More Planning: Pattern Selection

One of the distinctive features of the Timmel swap contest is the design challenge. In previous years, participants embellished their fabric, made two or more distinctive garments from the same pattern, and created a reversible garment. This year, participants sewed at least three garments from one wardrobe pattern. With the exception of the reversible challenge, I have found all of these challenges to be rewarding learning experiences, and I continue to incorporate what I learned through these challenges in my sewing.

I selected a now-OOP pattern by Anne Klein, Vogue 2390. The skirt features a novelty stretch sheer as an underskirt. At first, I did not like the underskirt, and planned to make a simple pencil skirt instead. But as I looked at the spring fashion shows, I realized that I could interpret this design element as one of this year's big trends, underwear as outerwear.

I also liked the lines of the jacket. In eastern Virginia, where I live, summer heat and humidity is brutal. The three-quarter length sleeves would be more comfortable than long sleeves. In addition, I thought the jacket would look less "airline attendant" in navy blue than a more traditionally styled blazer. I also think this jacket will work well with nautical colors and striped tee shirts, which I may add to my wardrobe later this spring.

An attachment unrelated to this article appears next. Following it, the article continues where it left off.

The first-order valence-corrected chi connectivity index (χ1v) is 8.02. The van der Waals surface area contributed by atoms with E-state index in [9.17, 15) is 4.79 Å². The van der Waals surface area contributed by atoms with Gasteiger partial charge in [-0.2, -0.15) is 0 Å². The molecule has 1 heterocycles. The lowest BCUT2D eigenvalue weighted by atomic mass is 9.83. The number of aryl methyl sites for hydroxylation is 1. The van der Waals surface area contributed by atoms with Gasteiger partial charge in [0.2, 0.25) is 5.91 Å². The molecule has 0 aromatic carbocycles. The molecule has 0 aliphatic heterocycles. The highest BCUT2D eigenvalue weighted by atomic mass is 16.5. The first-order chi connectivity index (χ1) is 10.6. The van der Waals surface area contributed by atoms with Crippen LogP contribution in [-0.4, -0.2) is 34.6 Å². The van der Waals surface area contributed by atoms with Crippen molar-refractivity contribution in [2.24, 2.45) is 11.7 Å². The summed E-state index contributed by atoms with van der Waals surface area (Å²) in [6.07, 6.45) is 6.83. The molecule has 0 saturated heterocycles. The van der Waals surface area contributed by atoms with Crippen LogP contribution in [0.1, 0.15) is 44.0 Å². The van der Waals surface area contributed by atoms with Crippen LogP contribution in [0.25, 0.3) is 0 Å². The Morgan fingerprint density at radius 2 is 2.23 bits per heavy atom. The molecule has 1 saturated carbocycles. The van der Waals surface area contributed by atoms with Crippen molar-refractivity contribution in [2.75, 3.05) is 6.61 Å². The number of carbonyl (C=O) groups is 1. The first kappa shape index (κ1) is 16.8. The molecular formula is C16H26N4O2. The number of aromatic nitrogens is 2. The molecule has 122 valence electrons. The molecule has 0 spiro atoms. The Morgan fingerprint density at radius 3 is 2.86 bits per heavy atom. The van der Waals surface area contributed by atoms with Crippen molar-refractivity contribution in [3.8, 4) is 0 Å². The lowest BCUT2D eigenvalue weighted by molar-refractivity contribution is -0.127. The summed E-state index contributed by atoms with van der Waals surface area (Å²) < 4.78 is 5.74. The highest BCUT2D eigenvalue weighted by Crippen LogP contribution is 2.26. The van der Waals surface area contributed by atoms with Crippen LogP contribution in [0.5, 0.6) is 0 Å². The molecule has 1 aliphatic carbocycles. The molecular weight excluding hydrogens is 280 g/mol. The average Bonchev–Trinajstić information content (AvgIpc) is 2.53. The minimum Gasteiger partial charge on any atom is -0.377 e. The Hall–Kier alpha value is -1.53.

Finally, as I selected my wardrobe pattern, I wanted a pair of pants that had trouser styling and the wider leg. This pattern features pockets, a traditional fly front, and a waistband at the natural waist.

Looking Back on the Process

The main things that influenced the way this group of garments turned out include:

Selection of the wardrobe pattern:

This determined basic shapes of other tops and bottoms.

Weight loss:

I lost about 15 pounds since the summer, and lost about 5 during the swap contest period. I had no TNT patterns. The fit of the pants, in particular, changed from the time I finished them in January to when I took the photos in April.

Fabric changes:

The midnight tencel gabardine planned for the wardrobe garment pieces faded unevenly in the laundry. I substituted a gorgeous linen-silk broken herringbone from a Michael's bundle. The linen I bought from Julie matched the tencel, so I stripped its dye and re-dyed it.

Design changes:

I simplified my design plans as I worked through the process, and dropped one of the planned jackets.

Six months later

photo courtesy

The availability of the right print determines the direction of the swap. My shopping trip at G Street turned up the blue tribal print. The borders on the fabric offered great design opportunities.

The print sent me back to the spring shows for more inspiration, moving away from the red, white and blue theme. The Oscar de la Renta suit became the key inspiration piece for my swap. The other themes that developed as I sewed included modified underwear effects, with sheers and lace; monochromatic denim blues with crisp white; and the blazer.